Contributors include Denis O. Lamoureux, John H. Walton, C. John Collins, and William Barrick. Each focuses his essay on answering the following questions:
What is the biblical case for your viewpoint, and how do you reconcile it both with modern science and with passages and potential interpretations that seem to counter it?In what ways is your view more theologically consistent and coherent than other views?What are the implications of your view for the spiritual life and public witness of the church and individual believers, and how is your view a healthier alternative for both?
Concluding reflections by pastor-scholars Gregory A. Boyd and Philip Graham Ryken highlight the significance of the topic in the faith of everyday believers.
I sat back in the chair and closed my eyes as I tried to make sense of the
nonsense; the power of the blow was devastating: my life had imploded, my world
was crumbling around me. I was tying to absorb just having been given the worst
news of my life.
I was going to die.
are doomed from the moment we’re born.
'I can't choose how to die but I can choose how to live'. (Joni Mitchell).
If I only learned one thing in forty-eight years of life it was people only respected you for your strength and never your weakness. I had been weak but never mind, what time left to me would be put to good use.
'It's never too late.' My beloved grandma used to say.
Timing's everything in this life, you can more or less do anything you want............as you as you get the timing right.
In his groundbreaking 1936 book The General Theory of Employment, Interest, and Money, Keynes argues that traditional economics has misunderstood the causes of unemployment. Employment is not determined by the price of labor; it is directly linked to demand in the economy. Keynes believes market economies are by nature unstable, and so require government intervention. Spurred on by the social catastrophe of the Great Depression of the 1930s, Keynes sets out to revolutionize the way the world thinks about and understands economics—and in this he succeeds.
In the latter half of the twentieth century, Keynesian economics became mainstream policy for most Western governments. Although his ideas fell out of fashion, the global market turmoil in the opening decade of the twenty-first century once again saw interventionist government fiscal and monetary policy based on Keynesian thinking.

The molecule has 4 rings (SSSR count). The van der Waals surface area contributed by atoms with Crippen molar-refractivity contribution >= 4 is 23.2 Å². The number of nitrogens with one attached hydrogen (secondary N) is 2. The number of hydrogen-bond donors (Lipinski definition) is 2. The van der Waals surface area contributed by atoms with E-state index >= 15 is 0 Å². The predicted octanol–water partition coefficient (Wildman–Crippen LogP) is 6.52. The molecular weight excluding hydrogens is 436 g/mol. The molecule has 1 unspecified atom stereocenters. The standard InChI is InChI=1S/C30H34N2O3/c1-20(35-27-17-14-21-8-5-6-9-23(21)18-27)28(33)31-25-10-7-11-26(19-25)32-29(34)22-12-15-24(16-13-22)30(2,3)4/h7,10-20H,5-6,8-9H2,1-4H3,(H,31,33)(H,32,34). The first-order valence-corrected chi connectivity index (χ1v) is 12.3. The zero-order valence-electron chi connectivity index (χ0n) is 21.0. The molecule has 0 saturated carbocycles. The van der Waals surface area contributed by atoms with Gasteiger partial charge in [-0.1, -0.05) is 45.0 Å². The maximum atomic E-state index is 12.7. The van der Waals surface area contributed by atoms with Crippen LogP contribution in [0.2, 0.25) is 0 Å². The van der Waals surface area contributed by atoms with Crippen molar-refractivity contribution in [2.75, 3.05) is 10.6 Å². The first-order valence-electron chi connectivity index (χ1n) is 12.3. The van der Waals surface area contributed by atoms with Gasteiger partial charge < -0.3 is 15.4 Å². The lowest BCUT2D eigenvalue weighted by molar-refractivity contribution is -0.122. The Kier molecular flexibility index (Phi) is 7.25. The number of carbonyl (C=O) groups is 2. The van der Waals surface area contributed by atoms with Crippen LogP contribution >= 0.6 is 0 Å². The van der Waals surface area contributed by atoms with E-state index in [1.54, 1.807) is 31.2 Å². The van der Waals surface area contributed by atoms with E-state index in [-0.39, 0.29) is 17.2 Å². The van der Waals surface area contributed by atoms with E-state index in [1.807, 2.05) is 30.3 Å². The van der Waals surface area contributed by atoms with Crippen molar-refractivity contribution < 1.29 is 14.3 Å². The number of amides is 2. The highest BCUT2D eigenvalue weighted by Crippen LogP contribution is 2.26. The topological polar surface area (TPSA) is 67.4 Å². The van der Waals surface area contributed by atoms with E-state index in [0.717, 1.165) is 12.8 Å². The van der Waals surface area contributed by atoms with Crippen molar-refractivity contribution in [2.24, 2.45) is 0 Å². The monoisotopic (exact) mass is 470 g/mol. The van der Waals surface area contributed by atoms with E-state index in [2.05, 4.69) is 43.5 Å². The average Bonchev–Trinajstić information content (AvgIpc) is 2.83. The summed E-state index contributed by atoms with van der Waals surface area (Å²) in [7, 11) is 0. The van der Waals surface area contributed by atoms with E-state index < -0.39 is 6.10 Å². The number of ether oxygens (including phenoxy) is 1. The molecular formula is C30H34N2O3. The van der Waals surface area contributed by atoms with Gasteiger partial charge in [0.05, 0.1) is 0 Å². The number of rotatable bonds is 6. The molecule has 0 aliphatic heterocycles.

Smith wanted to show that mercantilism—the dominant economic theory of his time—was wrong. Mercantilism argues that the national economy only exists to strengthen the government; so the government should control and regulate the economy. Smith opposes this idea in his book. He says that the government only has three roles within society: To protect the state from invasion or attack from another state. To uphold laws to protect the freedom of individuals. To create and maintain public works and institutions that could not (or would not) be undertaken on a smaller scale. Beyond these, government should not interfere.
Smith argues that when people are free to pursue their own self-interest within a competitive free market, productivity increases.
Friedman did not just demonstrate that monetary policy plays a vital role in broader economic stability. He also argued that economists got their monetary policy wrong in the 1950s and 1960s by misunderstanding the relationship between inflation and unemployment. In Friedman’s view, previous generations of economists had no justification for believing that governments could permanently decrease unemployment by allowing inflation—and vice versa. Friedman’s most original contribution was to propose that this relationship between unemployment and inflation only worked in the short term.
The Economist magazine described Milton Friedman as “the most influential economist of the second half of the twentieth century ... possibly of all of it.” And “The Role of Monetary Policy” remains highly influential.